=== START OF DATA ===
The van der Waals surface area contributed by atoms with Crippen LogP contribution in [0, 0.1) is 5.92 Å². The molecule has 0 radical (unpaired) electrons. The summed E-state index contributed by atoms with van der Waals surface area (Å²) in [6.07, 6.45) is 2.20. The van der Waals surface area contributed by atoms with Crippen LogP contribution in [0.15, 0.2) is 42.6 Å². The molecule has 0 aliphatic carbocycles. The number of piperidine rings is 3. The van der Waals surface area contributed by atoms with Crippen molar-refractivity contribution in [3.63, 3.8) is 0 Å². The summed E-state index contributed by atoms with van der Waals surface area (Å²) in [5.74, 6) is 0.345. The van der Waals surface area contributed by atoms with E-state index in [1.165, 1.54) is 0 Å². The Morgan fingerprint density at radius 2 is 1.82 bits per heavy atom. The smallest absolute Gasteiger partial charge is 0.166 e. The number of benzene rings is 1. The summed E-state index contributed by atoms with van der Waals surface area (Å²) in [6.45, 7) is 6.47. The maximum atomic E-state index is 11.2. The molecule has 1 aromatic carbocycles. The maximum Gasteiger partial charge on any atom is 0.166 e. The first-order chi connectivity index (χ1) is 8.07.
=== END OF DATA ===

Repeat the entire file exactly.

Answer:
The van der Waals surface area contributed by atoms with Crippen LogP contribution in [0, 0.1) is 5.92 Å². The molecule has 0 radical (unpaired) electrons. The summed E-state index contributed by atoms with van der Waals surface area (Å²) in [6.07, 6.45) is 2.20. The van der Waals surface area contributed by atoms with Crippen LogP contribution in [0.15, 0.2) is 42.6 Å². The molecule has 0 aliphatic carbocycles. The number of piperidine rings is 3. The van der Waals surface area contributed by atoms with Crippen molar-refractivity contribution in [3.63, 3.8) is 0 Å². The summed E-state index contributed by atoms with van der Waals surface area (Å²) in [5.74, 6) is 0.345. The van der Waals surface area contributed by atoms with E-state index in [1.165, 1.54) is 0 Å². The Morgan fingerprint density at radius 2 is 1.82 bits per heavy atom. The smallest absolute Gasteiger partial charge is 0.166 e. The number of benzene rings is 1. The summed E-state index contributed by atoms with van der Waals surface area (Å²) in [6.45, 7) is 6.47. The maximum atomic E-state index is 11.2. The molecule has 1 aromatic carbocycles. The maximum Gasteiger partial charge on any atom is 0.166 e. The first-order chi connectivity index (χ1) is 8.07.